As the Huffpost blog illustrates, the effects on social capital don’t begin and end with relationships between guests and hosts. Fellow tenants and landlords have been some of the biggest critics of the site, citing security issues, sometimes working collectively to evict tenants airbnbing their spaces. I’m a renter and try to live transparently with the folks affected by how I operate in my apartment. I asked my landlord before I posted my ad if he had concerns with how I was using the space and I’ve kept him abreast both of my occupancy rates and the amount I’m making on the room. He leaves it to me to assess the credibility of the guests and so far my fellow tenants have been really kind and welcoming to my guests.

There is another reality about my guests. Each of them has come for some reason related to their profession. Whether my apartment is part of a stable of rooms for a businessperson who comes into the city from other parts of the province for one night a week, or I have a guest from Europe doing an internship with an organization here for 5 weeks or longer, my guests are looking very specifically for a low-maintenance, low-cost location that can substitute for home. They need a bed, a place to work (my living room), a bathroom and a full working kitchen. Because they know that the comfort they experience is a product of my life and work, they treat my home very respectfully. What I offer not many people could afford if it were to be offered by a hotel. But by sharing my system of support for my own life and profession, I’m affording some people opportunities of their own. Airbnb’s recent examination of how Airbnb is working in the Berlin presents a similar picture.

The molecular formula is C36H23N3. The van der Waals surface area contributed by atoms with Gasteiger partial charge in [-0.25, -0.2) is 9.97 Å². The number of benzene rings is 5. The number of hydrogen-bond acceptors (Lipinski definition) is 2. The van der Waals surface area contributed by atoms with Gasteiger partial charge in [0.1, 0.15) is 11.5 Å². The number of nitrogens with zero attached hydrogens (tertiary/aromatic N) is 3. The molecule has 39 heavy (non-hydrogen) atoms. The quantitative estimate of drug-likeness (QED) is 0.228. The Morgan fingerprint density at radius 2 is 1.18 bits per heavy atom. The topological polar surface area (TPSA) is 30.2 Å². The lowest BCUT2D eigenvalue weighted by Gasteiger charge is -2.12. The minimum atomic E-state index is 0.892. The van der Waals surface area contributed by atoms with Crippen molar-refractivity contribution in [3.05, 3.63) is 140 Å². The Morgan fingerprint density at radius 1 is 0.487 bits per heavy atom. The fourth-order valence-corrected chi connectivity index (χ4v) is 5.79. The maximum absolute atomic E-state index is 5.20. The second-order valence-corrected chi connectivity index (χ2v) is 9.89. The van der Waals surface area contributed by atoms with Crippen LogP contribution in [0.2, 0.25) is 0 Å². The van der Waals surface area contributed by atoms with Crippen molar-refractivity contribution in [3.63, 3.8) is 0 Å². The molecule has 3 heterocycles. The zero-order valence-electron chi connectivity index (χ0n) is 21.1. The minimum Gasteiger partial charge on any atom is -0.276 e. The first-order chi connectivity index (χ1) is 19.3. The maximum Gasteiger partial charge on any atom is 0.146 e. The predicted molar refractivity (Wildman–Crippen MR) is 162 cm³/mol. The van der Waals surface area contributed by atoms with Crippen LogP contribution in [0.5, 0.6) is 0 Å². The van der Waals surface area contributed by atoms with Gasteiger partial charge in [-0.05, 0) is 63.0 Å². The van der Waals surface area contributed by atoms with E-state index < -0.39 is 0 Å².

From my own experience and perspective, Airbnb’s bread and butter is based on serving the traveler who can only afford to pay between $25 and $100 for as little as a couch or as much as a multiple person dwelling that affords them access to a stove, a fridge and a bathroom while relying on a host who is accountable to them as a traveler.

Linda, a medical student from Calgary, came to Toronto to do two separate clerkships back to back at two different hospitals. The first clerkship was at Sunnybrook, in a notoriously difficult area of town to find a hotel or room share. Airbnb offered a few more choices a bit closer to the hospital but the real appeal in the end was the cost: “It was very difficult to find rental listings for such a short period of time, and my budget precluded staying in a hotel. I had very simple needs: a safe and affordable accommodation relatively close to work, and Airbnb turned out to be a great solution.”